SCOPE AND CONTENT
Title: Thomas Vincent Cator Papers,
Date (inclusive): 1881-1941
Collection number: Special Collections M032
Cator, Thomas Vincent
1 linear ft.
Stanford University. Libraries. Dept. of Special Collections and University Archives.
Property rights reside with the repository. Literary rights reside with the creators of the documents or their heirs. To obtain
permission to publish or reproduce, please contact the Public Services Librarian of the Dept. of Special Collections.
Gift of Harold F. Taggart, 1960, 1962, and 1963.
[Identification of item] Thomas Vincent Cator Papers, M032, Dept. of Special Collections, Stanford University Libraries, Stanford,
Thomas Vincent Cator was born in Roxbury, New York on July 18, 1851. He spent his early years on a farm, attending the local
academy when possible. After having taught school at the age of seventeen, Cator attended Cornell University. Upon graduation
he entered a New York law firm and soon developed political interests. In 1880 Cator established residence in Jersey City
and held an alderman's office for two years.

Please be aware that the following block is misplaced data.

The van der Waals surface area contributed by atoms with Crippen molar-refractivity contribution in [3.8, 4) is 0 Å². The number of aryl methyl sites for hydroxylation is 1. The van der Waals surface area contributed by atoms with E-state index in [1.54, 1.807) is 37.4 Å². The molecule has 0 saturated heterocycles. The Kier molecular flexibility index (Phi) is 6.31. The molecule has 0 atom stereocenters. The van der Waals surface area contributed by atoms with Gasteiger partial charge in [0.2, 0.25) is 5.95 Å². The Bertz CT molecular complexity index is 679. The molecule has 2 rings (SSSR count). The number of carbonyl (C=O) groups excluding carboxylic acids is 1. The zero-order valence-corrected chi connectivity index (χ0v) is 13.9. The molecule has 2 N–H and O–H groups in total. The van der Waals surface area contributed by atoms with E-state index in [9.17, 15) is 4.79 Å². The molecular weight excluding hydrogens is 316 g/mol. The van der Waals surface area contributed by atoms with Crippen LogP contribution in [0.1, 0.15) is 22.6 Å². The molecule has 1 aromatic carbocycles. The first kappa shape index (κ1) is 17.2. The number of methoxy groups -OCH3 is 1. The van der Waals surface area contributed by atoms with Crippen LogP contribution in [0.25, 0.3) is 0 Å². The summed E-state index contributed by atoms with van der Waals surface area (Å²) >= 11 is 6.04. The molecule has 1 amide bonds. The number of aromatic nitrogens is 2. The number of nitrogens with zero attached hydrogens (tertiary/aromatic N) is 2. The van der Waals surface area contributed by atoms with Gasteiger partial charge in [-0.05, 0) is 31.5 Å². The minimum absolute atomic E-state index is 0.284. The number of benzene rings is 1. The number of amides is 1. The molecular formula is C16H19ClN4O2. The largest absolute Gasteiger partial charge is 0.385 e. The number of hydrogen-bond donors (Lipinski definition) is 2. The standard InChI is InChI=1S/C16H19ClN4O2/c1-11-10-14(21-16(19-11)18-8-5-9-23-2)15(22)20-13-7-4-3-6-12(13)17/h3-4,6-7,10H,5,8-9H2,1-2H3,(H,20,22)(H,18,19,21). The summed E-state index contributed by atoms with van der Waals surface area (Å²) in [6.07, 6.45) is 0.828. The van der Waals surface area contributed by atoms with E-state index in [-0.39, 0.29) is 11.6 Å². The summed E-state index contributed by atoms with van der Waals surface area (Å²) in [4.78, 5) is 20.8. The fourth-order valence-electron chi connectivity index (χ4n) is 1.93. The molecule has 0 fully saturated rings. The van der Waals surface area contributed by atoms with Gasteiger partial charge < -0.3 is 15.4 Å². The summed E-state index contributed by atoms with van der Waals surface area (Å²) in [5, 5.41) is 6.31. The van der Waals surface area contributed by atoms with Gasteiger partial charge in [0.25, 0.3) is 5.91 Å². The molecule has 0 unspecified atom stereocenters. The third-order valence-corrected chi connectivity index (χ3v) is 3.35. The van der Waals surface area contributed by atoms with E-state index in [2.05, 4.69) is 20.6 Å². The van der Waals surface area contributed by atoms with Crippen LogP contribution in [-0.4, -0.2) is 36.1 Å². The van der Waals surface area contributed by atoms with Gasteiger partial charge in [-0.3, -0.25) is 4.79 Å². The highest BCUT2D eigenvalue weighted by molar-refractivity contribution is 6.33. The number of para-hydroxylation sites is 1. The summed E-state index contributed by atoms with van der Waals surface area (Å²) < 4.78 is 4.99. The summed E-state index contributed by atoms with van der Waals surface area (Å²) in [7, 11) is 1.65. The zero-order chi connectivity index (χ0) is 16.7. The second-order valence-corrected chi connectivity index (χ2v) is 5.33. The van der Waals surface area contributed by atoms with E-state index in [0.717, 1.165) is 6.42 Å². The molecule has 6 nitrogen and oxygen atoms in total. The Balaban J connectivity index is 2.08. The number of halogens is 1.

Having been bothered with malaria fever for some time, Cator journeyed to San Francisco, California in 1887. It was not long
until he was involved in politics again, and in 1889, Cator married Miss Ethel Chapman.
Politically, Cator was at one time or another an Anti-Monopolist, a Republican, a Democrat, a Prohibitionist, a Nationalist,
and a Populist. His most significant political contribution was as the leader of the Populist Party in California from 1890
until its dissolution in 1898. Cator ran for the U.S. Senate on the Populist ticket in 1892, 1894, and 1896, unsuccessfully
in each effort. In 1901 he was appointed to the Elections Commission of the city of San Francisco and he served until his
death, most of the time as president of the commission. He died on Sept. , 1920 of a heart attack.
SCOPE AND CONTENT
The Cator Papers are largely the correspondence received by Vincent Cator at the time of his involvement in the People's Party
and afterwards, 1883-1915. Included in the collection are 16 letters written by Cator on various political subjects from 1894-1915.
In addition, there are several papers of a legal nature and a biography written by Harold F. Taggart. There are also newspaper
clippings of Cator's activities.
Of primary interest is the correspondence concerning Cator's relationship with the Populist Movement in California and New
Jersey, and Cator's position on such issues as government ownership of railroads, free silver, anti-monopoly, and women's